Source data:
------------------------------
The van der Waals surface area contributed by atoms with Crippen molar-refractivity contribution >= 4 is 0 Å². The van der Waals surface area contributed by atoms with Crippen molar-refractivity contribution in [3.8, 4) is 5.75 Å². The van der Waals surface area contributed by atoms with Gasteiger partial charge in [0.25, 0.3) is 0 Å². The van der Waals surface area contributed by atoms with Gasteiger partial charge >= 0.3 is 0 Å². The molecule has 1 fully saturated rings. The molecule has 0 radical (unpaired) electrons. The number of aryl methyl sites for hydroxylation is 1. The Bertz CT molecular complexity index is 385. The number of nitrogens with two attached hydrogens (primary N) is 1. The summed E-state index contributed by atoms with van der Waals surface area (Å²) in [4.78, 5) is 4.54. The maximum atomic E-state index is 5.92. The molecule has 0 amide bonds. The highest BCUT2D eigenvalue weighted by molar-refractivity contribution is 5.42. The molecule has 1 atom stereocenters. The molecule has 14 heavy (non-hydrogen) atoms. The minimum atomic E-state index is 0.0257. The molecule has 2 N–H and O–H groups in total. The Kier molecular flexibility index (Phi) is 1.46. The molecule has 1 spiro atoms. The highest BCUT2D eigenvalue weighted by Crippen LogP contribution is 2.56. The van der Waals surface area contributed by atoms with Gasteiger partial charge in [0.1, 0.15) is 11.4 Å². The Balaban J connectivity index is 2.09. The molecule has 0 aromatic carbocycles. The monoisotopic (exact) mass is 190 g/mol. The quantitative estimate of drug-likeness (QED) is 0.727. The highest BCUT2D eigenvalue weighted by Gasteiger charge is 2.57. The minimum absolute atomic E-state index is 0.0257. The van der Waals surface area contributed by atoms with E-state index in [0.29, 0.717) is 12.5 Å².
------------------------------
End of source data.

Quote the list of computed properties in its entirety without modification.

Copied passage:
The van der Waals surface area contributed by atoms with Crippen molar-refractivity contribution >= 4 is 0 Å². The van der Waals surface area contributed by atoms with Crippen molar-refractivity contribution in [3.8, 4) is 5.75 Å². The van der Waals surface area contributed by atoms with Gasteiger partial charge in [0.25, 0.3) is 0 Å². The van der Waals surface area contributed by atoms with Gasteiger partial charge >= 0.3 is 0 Å². The molecule has 1 fully saturated rings. The molecule has 0 radical (unpaired) electrons. The number of aryl methyl sites for hydroxylation is 1. The Bertz CT molecular complexity index is 385. The number of nitrogens with two attached hydrogens (primary N) is 1. The summed E-state index contributed by atoms with van der Waals surface area (Å²) in [4.78, 5) is 4.54. The maximum atomic E-state index is 5.92. The molecule has 0 amide bonds. The highest BCUT2D eigenvalue weighted by molar-refractivity contribution is 5.42. The molecule has 1 atom stereocenters. The molecule has 14 heavy (non-hydrogen) atoms. The minimum atomic E-state index is 0.0257. The molecule has 2 N–H and O–H groups in total. The Kier molecular flexibility index (Phi) is 1.46. The molecule has 1 spiro atoms. The highest BCUT2D eigenvalue weighted by Crippen LogP contribution is 2.56. The van der Waals surface area contributed by atoms with Gasteiger partial charge in [0.1, 0.15) is 11.4 Å². The Balaban J connectivity index is 2.09. The molecule has 0 aromatic carbocycles. The monoisotopic (exact) mass is 190 g/mol. The quantitative estimate of drug-likeness (QED) is 0.727. The highest BCUT2D eigenvalue weighted by Gasteiger charge is 2.57. The minimum absolute atomic E-state index is 0.0257. The van der Waals surface area contributed by atoms with E-state index in [0.29, 0.717) is 12.5 Å².